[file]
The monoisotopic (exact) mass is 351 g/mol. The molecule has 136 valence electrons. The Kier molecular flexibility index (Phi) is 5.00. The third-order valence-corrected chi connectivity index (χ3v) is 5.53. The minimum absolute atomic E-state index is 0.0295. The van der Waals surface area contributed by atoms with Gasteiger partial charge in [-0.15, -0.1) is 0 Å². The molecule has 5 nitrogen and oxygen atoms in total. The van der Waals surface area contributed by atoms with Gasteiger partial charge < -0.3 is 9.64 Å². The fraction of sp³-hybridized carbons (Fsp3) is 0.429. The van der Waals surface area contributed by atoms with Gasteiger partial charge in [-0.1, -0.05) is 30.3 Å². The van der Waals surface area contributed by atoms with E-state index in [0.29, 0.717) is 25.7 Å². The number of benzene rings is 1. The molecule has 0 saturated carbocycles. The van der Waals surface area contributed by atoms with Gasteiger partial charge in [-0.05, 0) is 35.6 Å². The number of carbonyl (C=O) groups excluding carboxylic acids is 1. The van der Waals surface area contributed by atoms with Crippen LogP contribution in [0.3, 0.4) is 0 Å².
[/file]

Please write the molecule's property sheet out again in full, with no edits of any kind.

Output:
The monoisotopic (exact) mass is 351 g/mol. The molecule has 136 valence electrons. The Kier molecular flexibility index (Phi) is 5.00. The third-order valence-corrected chi connectivity index (χ3v) is 5.53. The minimum absolute atomic E-state index is 0.0295. The van der Waals surface area contributed by atoms with Gasteiger partial charge in [-0.15, -0.1) is 0 Å². The molecule has 5 nitrogen and oxygen atoms in total. The van der Waals surface area contributed by atoms with Gasteiger partial charge < -0.3 is 9.64 Å². The fraction of sp³-hybridized carbons (Fsp3) is 0.429. The van der Waals surface area contributed by atoms with Gasteiger partial charge in [-0.1, -0.05) is 30.3 Å². The van der Waals surface area contributed by atoms with E-state index in [0.29, 0.717) is 25.7 Å². The number of benzene rings is 1. The molecule has 0 saturated carbocycles. The van der Waals surface area contributed by atoms with Gasteiger partial charge in [-0.05, 0) is 35.6 Å². The number of carbonyl (C=O) groups excluding carboxylic acids is 1. The van der Waals surface area contributed by atoms with Crippen LogP contribution in [0.3, 0.4) is 0 Å².